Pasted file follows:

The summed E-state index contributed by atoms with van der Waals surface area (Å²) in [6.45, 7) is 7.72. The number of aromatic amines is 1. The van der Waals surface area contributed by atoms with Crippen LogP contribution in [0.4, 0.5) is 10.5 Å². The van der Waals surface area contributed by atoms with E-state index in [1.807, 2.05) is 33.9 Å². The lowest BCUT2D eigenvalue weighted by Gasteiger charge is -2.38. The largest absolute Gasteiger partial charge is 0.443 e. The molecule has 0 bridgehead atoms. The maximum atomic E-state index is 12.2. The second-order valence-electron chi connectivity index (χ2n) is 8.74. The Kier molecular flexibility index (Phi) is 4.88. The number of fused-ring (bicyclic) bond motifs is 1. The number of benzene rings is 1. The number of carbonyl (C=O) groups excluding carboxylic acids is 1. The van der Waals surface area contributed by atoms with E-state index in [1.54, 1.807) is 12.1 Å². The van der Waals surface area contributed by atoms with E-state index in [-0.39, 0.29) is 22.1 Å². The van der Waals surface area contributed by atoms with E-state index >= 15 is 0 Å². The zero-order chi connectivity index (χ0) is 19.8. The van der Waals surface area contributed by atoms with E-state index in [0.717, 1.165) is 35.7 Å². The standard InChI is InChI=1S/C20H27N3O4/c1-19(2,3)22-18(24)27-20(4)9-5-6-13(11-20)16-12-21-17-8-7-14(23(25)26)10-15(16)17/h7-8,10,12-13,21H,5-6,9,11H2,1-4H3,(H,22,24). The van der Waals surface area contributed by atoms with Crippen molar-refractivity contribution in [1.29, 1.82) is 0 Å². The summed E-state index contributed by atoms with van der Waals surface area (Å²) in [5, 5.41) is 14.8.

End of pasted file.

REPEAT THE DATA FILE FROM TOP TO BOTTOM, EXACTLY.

The summed E-state index contributed by atoms with van der Waals surface area (Å²) in [6.45, 7) is 7.72. The number of aromatic amines is 1. The van der Waals surface area contributed by atoms with Crippen LogP contribution in [0.4, 0.5) is 10.5 Å². The van der Waals surface area contributed by atoms with E-state index in [1.807, 2.05) is 33.9 Å². The lowest BCUT2D eigenvalue weighted by Gasteiger charge is -2.38. The largest absolute Gasteiger partial charge is 0.443 e. The molecule has 0 bridgehead atoms. The maximum atomic E-state index is 12.2. The second-order valence-electron chi connectivity index (χ2n) is 8.74. The Kier molecular flexibility index (Phi) is 4.88. The number of fused-ring (bicyclic) bond motifs is 1. The number of benzene rings is 1. The number of carbonyl (C=O) groups excluding carboxylic acids is 1. The van der Waals surface area contributed by atoms with E-state index in [1.54, 1.807) is 12.1 Å². The van der Waals surface area contributed by atoms with E-state index in [-0.39, 0.29) is 22.1 Å². The van der Waals surface area contributed by atoms with E-state index >= 15 is 0 Å². The zero-order chi connectivity index (χ0) is 19.8. The van der Waals surface area contributed by atoms with E-state index in [0.717, 1.165) is 35.7 Å². The standard InChI is InChI=1S/C20H27N3O4/c1-19(2,3)22-18(24)27-20(4)9-5-6-13(11-20)16-12-21-17-8-7-14(23(25)26)10-15(16)17/h7-8,10,12-13,21H,5-6,9,11H2,1-4H3,(H,22,24). The van der Waals surface area contributed by atoms with Crippen molar-refractivity contribution in [1.29, 1.82) is 0 Å². The summed E-state index contributed by atoms with van der Waals surface area (Å²) in [5, 5.41) is 14.8.